I ask these questions only partly because I want to hear the answers. To me, it's important to find out if they have answers, because great businesses need data to support their decisions.
Pickle Licious had data on almost nothing. I'm not going to force them to come up with a unit cost on every pickle they produce, right down to the penny. But I would have felt better if they had been able to tell me they'd gone through the exercise of measuring every ingredient and every hour of labor that goes into a batch of product, even if they only did it once.
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We didn't get clear numbers from Robin, but suppose they're selling a pickle for 50 cents. If they learn that it costs 49 cents to make it, an adjustment is necessary, so they have three choices. They can raise the price, find a way to produce it for less, or dump the product entirely. Pickle Licious did not have the data to help them decide which adjustment to make.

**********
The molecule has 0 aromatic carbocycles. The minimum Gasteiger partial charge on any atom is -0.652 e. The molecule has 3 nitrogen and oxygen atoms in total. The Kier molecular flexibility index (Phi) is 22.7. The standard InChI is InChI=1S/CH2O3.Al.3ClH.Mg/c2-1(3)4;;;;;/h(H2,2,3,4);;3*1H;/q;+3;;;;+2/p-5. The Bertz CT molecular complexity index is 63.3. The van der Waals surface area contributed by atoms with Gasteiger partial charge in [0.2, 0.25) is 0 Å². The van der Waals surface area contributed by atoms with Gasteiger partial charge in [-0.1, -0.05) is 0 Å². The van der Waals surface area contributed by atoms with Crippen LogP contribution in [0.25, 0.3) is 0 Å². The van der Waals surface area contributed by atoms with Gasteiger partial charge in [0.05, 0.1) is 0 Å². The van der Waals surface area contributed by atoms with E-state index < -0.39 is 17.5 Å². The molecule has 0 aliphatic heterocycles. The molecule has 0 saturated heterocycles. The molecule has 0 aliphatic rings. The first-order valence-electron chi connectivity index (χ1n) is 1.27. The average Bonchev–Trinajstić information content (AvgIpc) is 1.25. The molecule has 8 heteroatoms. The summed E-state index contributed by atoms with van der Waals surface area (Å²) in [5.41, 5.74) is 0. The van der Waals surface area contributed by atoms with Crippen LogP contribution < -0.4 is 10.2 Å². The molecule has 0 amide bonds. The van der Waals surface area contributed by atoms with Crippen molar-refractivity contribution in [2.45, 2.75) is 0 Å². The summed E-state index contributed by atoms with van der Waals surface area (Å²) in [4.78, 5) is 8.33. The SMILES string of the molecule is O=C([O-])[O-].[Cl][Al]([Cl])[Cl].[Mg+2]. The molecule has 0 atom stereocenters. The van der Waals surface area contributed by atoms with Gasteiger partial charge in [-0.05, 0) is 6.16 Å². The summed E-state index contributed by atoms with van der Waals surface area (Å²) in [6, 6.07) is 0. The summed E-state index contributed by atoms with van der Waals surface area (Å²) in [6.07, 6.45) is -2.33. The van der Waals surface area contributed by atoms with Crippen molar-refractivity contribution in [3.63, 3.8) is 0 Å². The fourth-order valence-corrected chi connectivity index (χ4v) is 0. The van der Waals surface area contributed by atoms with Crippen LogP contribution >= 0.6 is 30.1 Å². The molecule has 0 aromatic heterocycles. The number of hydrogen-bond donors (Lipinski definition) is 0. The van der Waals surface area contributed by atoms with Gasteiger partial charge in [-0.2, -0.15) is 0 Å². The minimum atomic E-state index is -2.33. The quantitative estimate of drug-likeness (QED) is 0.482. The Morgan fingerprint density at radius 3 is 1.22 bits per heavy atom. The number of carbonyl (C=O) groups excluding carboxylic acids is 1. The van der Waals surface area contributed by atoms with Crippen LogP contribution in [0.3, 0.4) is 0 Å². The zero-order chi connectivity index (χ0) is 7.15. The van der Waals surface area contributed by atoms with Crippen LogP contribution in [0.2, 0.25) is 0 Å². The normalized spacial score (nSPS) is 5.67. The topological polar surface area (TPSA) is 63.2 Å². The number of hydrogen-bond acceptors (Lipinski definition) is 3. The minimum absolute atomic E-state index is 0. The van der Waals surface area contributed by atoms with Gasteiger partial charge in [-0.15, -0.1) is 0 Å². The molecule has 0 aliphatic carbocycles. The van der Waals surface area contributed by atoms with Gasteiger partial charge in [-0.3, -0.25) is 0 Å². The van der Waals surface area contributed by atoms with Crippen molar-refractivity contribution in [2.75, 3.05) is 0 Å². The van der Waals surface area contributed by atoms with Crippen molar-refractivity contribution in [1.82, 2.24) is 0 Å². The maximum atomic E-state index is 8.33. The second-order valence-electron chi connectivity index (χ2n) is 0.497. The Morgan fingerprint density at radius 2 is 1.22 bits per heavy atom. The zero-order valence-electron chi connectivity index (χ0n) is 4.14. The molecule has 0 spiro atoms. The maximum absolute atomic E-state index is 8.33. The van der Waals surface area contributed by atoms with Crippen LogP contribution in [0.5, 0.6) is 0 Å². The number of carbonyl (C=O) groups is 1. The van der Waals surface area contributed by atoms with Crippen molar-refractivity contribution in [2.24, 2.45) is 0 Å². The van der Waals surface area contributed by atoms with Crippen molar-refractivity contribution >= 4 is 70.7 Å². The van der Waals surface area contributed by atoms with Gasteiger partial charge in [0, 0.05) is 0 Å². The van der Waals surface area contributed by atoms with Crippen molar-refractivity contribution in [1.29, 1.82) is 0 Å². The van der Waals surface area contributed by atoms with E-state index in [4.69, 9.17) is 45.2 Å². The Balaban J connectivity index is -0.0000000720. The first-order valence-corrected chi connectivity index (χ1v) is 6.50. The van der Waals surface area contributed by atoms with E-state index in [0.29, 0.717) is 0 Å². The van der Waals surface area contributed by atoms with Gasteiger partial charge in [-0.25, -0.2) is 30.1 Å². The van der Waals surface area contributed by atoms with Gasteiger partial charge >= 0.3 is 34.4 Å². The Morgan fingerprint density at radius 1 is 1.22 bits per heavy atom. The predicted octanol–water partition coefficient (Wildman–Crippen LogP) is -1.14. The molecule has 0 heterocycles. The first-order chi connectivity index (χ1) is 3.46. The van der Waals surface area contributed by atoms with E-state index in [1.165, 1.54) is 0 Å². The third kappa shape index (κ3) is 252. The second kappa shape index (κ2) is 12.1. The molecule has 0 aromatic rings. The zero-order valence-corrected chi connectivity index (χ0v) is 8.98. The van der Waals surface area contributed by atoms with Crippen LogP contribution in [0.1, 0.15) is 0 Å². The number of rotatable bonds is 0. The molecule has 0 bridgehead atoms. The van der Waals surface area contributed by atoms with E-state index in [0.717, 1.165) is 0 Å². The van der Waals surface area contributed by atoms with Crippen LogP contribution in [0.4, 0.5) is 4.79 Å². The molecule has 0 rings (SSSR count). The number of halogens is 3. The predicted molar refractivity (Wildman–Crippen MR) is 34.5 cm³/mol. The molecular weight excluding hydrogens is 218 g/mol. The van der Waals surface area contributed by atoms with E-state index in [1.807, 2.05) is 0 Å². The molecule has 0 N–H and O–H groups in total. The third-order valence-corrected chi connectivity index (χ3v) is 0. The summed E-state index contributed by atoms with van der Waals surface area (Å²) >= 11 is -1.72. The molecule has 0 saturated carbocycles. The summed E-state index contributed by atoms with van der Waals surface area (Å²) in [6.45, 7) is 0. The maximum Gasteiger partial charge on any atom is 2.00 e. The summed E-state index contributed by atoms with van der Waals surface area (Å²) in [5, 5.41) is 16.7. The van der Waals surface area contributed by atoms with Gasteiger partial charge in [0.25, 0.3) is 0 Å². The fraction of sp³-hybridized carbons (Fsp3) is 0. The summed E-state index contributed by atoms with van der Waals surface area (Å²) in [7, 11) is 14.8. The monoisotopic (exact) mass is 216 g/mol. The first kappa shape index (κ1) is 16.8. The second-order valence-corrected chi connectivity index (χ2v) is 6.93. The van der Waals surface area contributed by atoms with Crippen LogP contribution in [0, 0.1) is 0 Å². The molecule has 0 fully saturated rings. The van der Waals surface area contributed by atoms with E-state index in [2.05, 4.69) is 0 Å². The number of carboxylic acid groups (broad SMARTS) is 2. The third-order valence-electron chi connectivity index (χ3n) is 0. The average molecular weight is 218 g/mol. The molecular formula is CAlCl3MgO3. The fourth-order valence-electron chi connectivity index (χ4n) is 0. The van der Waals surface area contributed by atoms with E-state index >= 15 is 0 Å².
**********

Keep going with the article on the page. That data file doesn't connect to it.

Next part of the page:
I was impressed with Mr. Green Tea. They had immediate answers when I asked what their product cost was. Yet they too suffered from a shortage of data. I got little sense that there was market research behind their decisions about which supermarkets they were going to buy their way into. Supermarket scan data is available for purchase and can tell an expanding business where a comparable product is hot and where it's not. Such data are expensive but a worthwhile long-term investment.
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The available data points differ by industry. Sometimes internal data tell the story, sometimes you need to find external data. Once you get the data, you have to filter them through your own experience and instinct. But data are critical. Without data a business doesn't make informed decisions.
Pat Kiernan is a panelist on "Crowd Rules," a NY1 News anchor and the owner of PatsPapers.com, an online summary of U.S. news stories, delivered to subscribers via e-mail every weekday morning.